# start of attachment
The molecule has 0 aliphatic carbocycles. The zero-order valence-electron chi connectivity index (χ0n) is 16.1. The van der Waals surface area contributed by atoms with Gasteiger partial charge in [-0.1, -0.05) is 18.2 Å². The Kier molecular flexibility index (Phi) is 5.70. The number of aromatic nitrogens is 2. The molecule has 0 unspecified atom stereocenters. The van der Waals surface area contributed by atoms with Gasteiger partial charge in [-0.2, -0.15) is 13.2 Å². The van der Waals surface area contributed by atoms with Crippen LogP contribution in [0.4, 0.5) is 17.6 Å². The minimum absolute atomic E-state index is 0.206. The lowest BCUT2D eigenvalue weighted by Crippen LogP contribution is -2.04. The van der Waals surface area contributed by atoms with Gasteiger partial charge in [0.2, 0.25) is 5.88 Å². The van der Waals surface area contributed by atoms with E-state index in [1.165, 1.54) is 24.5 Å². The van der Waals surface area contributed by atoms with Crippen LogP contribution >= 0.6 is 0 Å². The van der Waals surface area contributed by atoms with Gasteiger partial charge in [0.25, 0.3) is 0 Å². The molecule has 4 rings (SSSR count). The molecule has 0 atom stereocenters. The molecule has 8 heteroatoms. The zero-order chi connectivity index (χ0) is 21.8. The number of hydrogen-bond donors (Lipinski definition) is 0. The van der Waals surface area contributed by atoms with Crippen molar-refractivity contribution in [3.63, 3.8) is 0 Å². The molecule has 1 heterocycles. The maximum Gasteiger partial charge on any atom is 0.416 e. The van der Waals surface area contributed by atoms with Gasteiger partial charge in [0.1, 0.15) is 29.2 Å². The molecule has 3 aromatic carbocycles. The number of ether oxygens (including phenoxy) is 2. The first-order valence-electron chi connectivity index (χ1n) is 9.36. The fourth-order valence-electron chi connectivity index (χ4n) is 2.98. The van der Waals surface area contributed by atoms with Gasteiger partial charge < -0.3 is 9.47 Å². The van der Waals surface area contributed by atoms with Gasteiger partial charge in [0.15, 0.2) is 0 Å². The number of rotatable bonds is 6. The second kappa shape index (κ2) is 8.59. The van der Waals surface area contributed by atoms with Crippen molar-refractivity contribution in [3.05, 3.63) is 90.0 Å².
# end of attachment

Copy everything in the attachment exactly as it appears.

The molecule has 0 aliphatic carbocycles. The zero-order valence-electron chi connectivity index (χ0n) is 16.1. The van der Waals surface area contributed by atoms with Gasteiger partial charge in [-0.1, -0.05) is 18.2 Å². The Kier molecular flexibility index (Phi) is 5.70. The number of aromatic nitrogens is 2. The molecule has 0 unspecified atom stereocenters. The van der Waals surface area contributed by atoms with Gasteiger partial charge in [-0.2, -0.15) is 13.2 Å². The van der Waals surface area contributed by atoms with Crippen LogP contribution in [0.4, 0.5) is 17.6 Å². The minimum absolute atomic E-state index is 0.206. The lowest BCUT2D eigenvalue weighted by Crippen LogP contribution is -2.04. The van der Waals surface area contributed by atoms with Gasteiger partial charge in [0.2, 0.25) is 5.88 Å². The van der Waals surface area contributed by atoms with E-state index in [1.165, 1.54) is 24.5 Å². The van der Waals surface area contributed by atoms with Crippen LogP contribution >= 0.6 is 0 Å². The van der Waals surface area contributed by atoms with Gasteiger partial charge in [0.25, 0.3) is 0 Å². The molecule has 4 rings (SSSR count). The molecule has 0 atom stereocenters. The molecule has 8 heteroatoms. The zero-order chi connectivity index (χ0) is 21.8. The number of hydrogen-bond donors (Lipinski definition) is 0. The van der Waals surface area contributed by atoms with Crippen molar-refractivity contribution in [3.63, 3.8) is 0 Å². The molecule has 1 heterocycles. The maximum Gasteiger partial charge on any atom is 0.416 e. The van der Waals surface area contributed by atoms with Gasteiger partial charge in [0.1, 0.15) is 29.2 Å². The molecule has 3 aromatic carbocycles. The number of ether oxygens (including phenoxy) is 2. The first-order valence-electron chi connectivity index (χ1n) is 9.36. The fourth-order valence-electron chi connectivity index (χ4n) is 2.98. The van der Waals surface area contributed by atoms with Gasteiger partial charge < -0.3 is 9.47 Å². The van der Waals surface area contributed by atoms with Gasteiger partial charge in [0.15, 0.2) is 0 Å². The number of rotatable bonds is 6. The second kappa shape index (κ2) is 8.59. The van der Waals surface area contributed by atoms with Crippen molar-refractivity contribution in [3.05, 3.63) is 90.0 Å².